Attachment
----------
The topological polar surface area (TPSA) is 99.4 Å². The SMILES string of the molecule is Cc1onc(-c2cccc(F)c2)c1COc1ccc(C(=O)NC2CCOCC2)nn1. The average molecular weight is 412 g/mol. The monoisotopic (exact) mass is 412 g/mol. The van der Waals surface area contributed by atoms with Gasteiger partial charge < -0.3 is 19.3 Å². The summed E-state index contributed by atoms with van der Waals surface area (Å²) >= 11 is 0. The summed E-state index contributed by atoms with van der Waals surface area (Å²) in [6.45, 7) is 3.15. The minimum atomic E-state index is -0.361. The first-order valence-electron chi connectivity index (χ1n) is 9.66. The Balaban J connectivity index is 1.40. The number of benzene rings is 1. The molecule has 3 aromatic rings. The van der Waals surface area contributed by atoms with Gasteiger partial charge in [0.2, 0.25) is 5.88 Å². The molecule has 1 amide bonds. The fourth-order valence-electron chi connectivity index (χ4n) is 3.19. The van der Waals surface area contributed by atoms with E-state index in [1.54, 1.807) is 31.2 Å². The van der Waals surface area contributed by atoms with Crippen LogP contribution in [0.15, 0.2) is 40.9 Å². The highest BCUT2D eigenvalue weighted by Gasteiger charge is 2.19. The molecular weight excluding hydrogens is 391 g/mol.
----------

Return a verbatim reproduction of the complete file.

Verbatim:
The topological polar surface area (TPSA) is 99.4 Å². The SMILES string of the molecule is Cc1onc(-c2cccc(F)c2)c1COc1ccc(C(=O)NC2CCOCC2)nn1. The average molecular weight is 412 g/mol. The monoisotopic (exact) mass is 412 g/mol. The van der Waals surface area contributed by atoms with Gasteiger partial charge < -0.3 is 19.3 Å². The summed E-state index contributed by atoms with van der Waals surface area (Å²) >= 11 is 0. The summed E-state index contributed by atoms with van der Waals surface area (Å²) in [6.45, 7) is 3.15. The minimum atomic E-state index is -0.361. The first-order valence-electron chi connectivity index (χ1n) is 9.66. The Balaban J connectivity index is 1.40. The number of benzene rings is 1. The molecule has 3 aromatic rings. The van der Waals surface area contributed by atoms with Gasteiger partial charge in [0.2, 0.25) is 5.88 Å². The molecule has 1 amide bonds. The fourth-order valence-electron chi connectivity index (χ4n) is 3.19. The van der Waals surface area contributed by atoms with E-state index in [1.54, 1.807) is 31.2 Å². The van der Waals surface area contributed by atoms with Crippen LogP contribution in [0.15, 0.2) is 40.9 Å². The highest BCUT2D eigenvalue weighted by Gasteiger charge is 2.19. The molecular weight excluding hydrogens is 391 g/mol.